Seattle's Child

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Reframing the junk drawer

Some people say "junk drawer" as if it's a bad thing. Let's face it, every home has one. The problem is not with the idea of the junk drawer itself, but rather the chaos that so easily ensues within.

Here are some tips for taking control of your junk drawer and putting it to work for you.

Purge first.

  1. Empty the contents of the junk drawer on a nice, open space like the living room floor or kitchen table.

  2. Toss everything that's broken, expired, or no longer needed.

  3. Group like items (e.g., small tools, pens and markers, take-out menus and coupons).

  4. Is there anything that belongs somewhere else in the house? Most things end up in the junk drawer because it was convenient to put it there at the time. Chances are good that there's a much better place for it.


    Photo credit: Pinterest

Think outside the drawer.

Before you go piling your pared down pile of junk back in the drawer, see if there is a smarter way to store any of your stuff. Whatever you create will be the most successful if you keep like-themed things together where they are easy to reach and find.

  • Magnetic board with clips, cups, and cubbies.

  • Over-the-door shoe organizer

  • Hat boxes

  • Coffee tins or mason jars


Photo credit: Clutter-free Classroom



Photo credit: Pinterest

Decide what stays.



Photo source: Joseph Joseph

If a drawer is the answer, there are no hard and fast rules for what belongs. It depends on what other storage systems you have set up and what you consider essential to have on hand.

Here are some ideas of things that tend to make everyday life more efficient while not necessarily fitting elsewhere in the home:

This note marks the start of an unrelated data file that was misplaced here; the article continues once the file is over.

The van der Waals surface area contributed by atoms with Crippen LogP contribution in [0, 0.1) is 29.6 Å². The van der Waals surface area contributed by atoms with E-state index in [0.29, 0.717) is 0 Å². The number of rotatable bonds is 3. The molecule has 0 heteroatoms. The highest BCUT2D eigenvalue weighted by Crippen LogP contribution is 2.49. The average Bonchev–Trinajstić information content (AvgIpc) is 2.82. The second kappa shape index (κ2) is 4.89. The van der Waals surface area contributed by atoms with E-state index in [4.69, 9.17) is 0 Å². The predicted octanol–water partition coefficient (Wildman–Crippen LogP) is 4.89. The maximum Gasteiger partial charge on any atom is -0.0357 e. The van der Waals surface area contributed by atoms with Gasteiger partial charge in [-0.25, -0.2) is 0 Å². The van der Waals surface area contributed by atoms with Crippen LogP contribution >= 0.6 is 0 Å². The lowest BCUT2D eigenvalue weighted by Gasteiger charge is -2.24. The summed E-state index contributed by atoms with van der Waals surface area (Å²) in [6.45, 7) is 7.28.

• Scissors (not cooking shears)

  • Tape

  • Small tools (e.g., multi-head screwdriver, glasses repair kit)

  • Tape measure

  • Small sewing supplies

  • Thumb tacks, paper clips, rubber bands

  • Pens, pencils, and a few Sharpies

  • Spare house keys

  • Small note pad

  • AA batteries (or other size you commonly use)

  • Matches and/or a lighter

  • Small flashlight

  • Take-out menus (Tip: If you have a whole bunch, put them in a three-ring binder.)

  • Coupons (Consider stashing in envelopes or an expandable file marked with the category or expiration month.)

Put the things you use most in the front of the drawer. I'm a big fan of stacked trays that let you make the most of drawer space with easy access to everything.



Photo credit: Pinterest

Create internal order.



Photo credit:

One of the main reasons junk drawers get so…junky is because everything is just shoved in willy nilly. Your junk drawer needs a system!

Before you go crazy buying cute colored baskets and bins, plot out the size requirements of the drawer and the individual components. Nothing takes the wind out of your organizing sails more quickly than getting brand new stuff that doesn't fit.

When you are ready to shop, here are some of my favorite spots for organizing gear:

You can get creative (and save money) with outside-the-box storage solutions, too. Old jewelry boxes, mint or candy tins, jelly jars – you name it!



Photo source: Pinterest


Photo source: Pinterest

In this high-tech, digital age, I love how these guys got creative with cord storage!



Photo source: Don't Worry. Be Happy. Keep Learning.

Maintain, maintain, maintain.



Photo source: I Love You More Than Carrots

Now that you've done the hard work, make it count with a little maintenance. If you've created a storage system that really works for the way you live, an annual refresh should only take 10-15 minutes. That's nothing compared to the time you'll save finding what you want, when you want it, every other day of the year.



Sara Eizen is a Seattle-based interior designer and home organizer with a passion for helping busy families reclaim style and space in their homes on any budget. In a bi-weekly column for Seattle's Child, Sara shares creative, fun, affordable tips and tricks for clearing clutter, sprucing up rooms with minimal effort, creating systems that simplify family life, and much more.

About the Author

Sara Eizen